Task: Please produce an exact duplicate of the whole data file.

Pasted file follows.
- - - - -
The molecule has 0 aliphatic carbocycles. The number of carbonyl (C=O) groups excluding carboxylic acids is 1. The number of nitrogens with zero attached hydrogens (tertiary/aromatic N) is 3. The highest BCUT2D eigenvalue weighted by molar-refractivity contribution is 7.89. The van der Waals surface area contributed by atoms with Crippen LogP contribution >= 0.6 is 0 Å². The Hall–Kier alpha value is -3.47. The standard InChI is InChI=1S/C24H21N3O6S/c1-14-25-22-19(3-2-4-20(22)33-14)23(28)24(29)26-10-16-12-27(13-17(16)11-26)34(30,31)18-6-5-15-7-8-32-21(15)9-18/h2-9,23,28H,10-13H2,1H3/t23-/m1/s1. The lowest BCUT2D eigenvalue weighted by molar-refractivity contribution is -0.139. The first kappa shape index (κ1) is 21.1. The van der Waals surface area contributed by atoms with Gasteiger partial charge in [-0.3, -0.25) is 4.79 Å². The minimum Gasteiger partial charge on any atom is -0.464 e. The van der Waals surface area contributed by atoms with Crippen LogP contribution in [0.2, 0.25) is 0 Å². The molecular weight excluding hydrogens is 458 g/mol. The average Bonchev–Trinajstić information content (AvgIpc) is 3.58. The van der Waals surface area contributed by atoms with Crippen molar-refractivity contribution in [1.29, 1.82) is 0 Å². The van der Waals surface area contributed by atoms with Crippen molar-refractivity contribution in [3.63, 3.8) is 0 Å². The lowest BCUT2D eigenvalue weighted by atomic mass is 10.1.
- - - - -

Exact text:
The molecule has 0 aliphatic carbocycles. The number of carbonyl (C=O) groups excluding carboxylic acids is 1. The number of nitrogens with zero attached hydrogens (tertiary/aromatic N) is 3. The highest BCUT2D eigenvalue weighted by molar-refractivity contribution is 7.89. The van der Waals surface area contributed by atoms with Crippen LogP contribution >= 0.6 is 0 Å². The Hall–Kier alpha value is -3.47. The standard InChI is InChI=1S/C24H21N3O6S/c1-14-25-22-19(3-2-4-20(22)33-14)23(28)24(29)26-10-16-12-27(13-17(16)11-26)34(30,31)18-6-5-15-7-8-32-21(15)9-18/h2-9,23,28H,10-13H2,1H3/t23-/m1/s1. The lowest BCUT2D eigenvalue weighted by molar-refractivity contribution is -0.139. The first kappa shape index (κ1) is 21.1. The van der Waals surface area contributed by atoms with Gasteiger partial charge in [-0.3, -0.25) is 4.79 Å². The minimum Gasteiger partial charge on any atom is -0.464 e. The van der Waals surface area contributed by atoms with Crippen LogP contribution in [0.2, 0.25) is 0 Å². The molecular weight excluding hydrogens is 458 g/mol. The average Bonchev–Trinajstić information content (AvgIpc) is 3.58. The van der Waals surface area contributed by atoms with Crippen molar-refractivity contribution in [1.29, 1.82) is 0 Å². The van der Waals surface area contributed by atoms with Crippen molar-refractivity contribution in [3.63, 3.8) is 0 Å². The lowest BCUT2D eigenvalue weighted by atomic mass is 10.1.